Note the use of the word "Sophistry" - while I have been familiar with the word from various readings / studies of ancient Greeks / Greek Lit in college - the first time I heard this word used to describe false teachers / false doctrine was by Marshall Patton about 35-37 years ago when we were discussing a MDR matter and Marshall said 'that is just pure sophistry' referring to (and then showing me) how sophistry was used in the issue argumentation by the false teacher!! Therefore, remember the word!.
A Refutation of the A.D. 70 Doctrine - 1
Posted on January 1st, 2010 in Transmillennialism, The A.D. 70 Doctrine, Realized Eschatology, Preterism, A.D. 70 Doctrine, Themes, Subject Index by Cox, Stan - Page 2 “Insidious Doctrine”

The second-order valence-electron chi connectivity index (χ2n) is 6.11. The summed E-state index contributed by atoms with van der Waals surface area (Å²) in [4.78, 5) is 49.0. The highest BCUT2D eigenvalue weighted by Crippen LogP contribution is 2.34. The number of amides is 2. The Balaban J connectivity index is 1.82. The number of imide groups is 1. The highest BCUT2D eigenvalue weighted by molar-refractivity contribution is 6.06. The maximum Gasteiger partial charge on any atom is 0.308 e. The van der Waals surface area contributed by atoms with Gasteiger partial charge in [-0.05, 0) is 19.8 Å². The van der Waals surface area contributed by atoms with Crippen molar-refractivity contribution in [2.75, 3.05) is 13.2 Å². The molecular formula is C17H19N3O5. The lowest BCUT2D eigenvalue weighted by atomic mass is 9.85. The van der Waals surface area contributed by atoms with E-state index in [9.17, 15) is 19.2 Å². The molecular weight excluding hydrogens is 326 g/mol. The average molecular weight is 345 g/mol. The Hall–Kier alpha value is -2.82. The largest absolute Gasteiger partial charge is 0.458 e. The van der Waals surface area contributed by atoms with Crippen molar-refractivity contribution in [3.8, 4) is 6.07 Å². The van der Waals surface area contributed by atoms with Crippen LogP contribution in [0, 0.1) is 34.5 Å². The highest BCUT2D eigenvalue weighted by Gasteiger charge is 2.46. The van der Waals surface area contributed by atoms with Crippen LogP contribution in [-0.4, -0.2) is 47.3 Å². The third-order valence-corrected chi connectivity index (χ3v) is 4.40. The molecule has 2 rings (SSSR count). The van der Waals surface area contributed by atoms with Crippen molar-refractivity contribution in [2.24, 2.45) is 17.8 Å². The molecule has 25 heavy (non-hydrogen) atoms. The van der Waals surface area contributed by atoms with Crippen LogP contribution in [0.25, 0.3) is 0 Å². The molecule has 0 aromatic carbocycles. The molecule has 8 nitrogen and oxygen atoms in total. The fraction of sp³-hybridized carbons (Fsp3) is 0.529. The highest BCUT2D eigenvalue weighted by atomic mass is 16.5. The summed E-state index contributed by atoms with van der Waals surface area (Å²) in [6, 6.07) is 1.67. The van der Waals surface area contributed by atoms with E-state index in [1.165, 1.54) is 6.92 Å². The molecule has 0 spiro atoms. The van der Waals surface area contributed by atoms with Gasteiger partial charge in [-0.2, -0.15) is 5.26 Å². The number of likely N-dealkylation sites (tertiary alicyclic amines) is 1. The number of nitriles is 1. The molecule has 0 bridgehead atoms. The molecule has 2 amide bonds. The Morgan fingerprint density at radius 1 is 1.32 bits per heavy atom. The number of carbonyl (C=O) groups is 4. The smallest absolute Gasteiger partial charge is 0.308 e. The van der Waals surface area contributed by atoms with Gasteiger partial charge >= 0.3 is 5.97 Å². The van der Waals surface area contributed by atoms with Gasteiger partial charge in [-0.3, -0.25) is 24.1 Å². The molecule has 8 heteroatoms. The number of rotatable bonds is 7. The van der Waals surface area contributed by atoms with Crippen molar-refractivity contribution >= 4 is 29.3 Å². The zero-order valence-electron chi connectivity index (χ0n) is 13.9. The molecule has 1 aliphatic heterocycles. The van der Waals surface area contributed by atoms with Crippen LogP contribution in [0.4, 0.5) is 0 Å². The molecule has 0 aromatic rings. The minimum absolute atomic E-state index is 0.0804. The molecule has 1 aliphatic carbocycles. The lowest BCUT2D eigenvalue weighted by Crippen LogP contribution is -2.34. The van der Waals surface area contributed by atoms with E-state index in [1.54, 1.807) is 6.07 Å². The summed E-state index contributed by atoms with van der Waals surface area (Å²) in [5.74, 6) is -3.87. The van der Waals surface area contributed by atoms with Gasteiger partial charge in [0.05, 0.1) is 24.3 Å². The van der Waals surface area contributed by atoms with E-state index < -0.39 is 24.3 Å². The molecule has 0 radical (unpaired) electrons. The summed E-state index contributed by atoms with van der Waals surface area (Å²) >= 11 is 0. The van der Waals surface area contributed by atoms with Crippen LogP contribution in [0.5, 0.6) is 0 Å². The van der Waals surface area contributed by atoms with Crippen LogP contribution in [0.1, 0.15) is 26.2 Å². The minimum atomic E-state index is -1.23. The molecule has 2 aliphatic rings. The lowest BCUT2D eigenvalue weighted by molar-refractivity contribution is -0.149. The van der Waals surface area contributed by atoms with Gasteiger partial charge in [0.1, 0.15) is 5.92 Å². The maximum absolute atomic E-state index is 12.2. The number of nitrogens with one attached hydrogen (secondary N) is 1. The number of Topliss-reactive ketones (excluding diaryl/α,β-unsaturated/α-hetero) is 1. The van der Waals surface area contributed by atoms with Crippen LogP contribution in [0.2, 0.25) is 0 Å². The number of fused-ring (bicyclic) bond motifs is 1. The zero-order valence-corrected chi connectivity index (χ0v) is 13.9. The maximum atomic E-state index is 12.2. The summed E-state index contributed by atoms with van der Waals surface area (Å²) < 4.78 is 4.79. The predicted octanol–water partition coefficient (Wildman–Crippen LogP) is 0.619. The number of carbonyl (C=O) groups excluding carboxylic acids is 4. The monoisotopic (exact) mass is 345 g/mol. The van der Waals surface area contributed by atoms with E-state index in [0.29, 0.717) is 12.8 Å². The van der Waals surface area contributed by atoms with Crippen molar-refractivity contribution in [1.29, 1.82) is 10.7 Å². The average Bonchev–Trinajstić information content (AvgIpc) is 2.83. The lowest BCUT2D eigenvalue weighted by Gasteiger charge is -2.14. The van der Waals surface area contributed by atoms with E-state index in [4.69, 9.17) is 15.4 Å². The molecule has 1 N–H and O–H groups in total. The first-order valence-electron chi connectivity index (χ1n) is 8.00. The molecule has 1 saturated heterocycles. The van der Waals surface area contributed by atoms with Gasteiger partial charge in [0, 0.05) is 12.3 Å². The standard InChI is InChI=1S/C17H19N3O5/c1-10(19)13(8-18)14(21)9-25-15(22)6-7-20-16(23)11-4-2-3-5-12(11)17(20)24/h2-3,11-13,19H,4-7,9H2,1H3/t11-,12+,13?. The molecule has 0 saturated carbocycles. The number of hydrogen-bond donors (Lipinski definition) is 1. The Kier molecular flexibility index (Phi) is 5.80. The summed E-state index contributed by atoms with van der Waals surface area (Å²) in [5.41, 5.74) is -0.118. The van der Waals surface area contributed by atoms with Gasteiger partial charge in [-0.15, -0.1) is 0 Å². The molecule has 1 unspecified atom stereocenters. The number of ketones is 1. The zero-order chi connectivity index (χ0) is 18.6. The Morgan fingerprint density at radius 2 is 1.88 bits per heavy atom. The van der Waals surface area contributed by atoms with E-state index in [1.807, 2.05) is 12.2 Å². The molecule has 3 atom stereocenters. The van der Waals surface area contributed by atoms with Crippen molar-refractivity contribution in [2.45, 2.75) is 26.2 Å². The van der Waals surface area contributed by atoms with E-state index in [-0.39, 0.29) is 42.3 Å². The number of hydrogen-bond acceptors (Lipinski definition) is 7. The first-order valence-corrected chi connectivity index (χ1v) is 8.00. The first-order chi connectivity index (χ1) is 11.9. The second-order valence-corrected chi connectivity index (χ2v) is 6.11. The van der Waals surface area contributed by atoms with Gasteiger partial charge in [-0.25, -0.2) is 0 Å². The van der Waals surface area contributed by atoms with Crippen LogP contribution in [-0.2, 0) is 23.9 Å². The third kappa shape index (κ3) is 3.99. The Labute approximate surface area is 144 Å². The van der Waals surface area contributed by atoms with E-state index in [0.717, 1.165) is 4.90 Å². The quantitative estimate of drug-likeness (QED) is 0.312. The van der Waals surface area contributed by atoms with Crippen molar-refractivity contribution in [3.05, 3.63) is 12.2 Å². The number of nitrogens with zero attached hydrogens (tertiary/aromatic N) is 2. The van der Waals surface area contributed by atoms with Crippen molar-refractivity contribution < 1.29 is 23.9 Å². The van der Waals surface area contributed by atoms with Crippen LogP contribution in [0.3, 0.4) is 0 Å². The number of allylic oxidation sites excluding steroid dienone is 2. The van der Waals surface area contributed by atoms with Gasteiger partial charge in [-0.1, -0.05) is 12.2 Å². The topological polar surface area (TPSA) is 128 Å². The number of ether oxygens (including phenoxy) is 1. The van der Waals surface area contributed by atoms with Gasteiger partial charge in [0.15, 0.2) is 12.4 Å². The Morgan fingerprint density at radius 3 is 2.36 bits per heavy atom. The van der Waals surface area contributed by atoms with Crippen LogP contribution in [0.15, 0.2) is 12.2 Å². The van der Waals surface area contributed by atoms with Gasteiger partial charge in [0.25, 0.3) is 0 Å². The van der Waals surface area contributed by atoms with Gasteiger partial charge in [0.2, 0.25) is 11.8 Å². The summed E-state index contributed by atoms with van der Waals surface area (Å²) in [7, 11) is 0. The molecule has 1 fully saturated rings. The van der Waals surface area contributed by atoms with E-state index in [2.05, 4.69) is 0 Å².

The most common response we get when we try to explain the A.D. 70 doctrine to Christians is, “How could anybody get caught up in that stuff? It makes no sense!” It is important we not underestimate the ability of the false teacher to deceive. This is why we are warned “that we should no longer be children, tossed to and fro and carried about with every wind of doctrine, by the trickery of men, in the cunning craftiness of deceitful plotting” (Ephesians 4:14). Sophistry is defined as “deceptively subtle reasoning or argumentation” (Webster’s New Collegiate Dictionary). The A.D. 70 doctrine can rightly be described as sophistry, and its promulgators as sophists. The aforementioned Max R. King is especially adroit at the redefining of terms and subtle shifts in reasoning that allow him to make his error palatable to the undiscerning. Bill Reeves, in his review of King’s book The Spirit of Prophecy, accurately describes the man as a “play-on-words artist.” (3)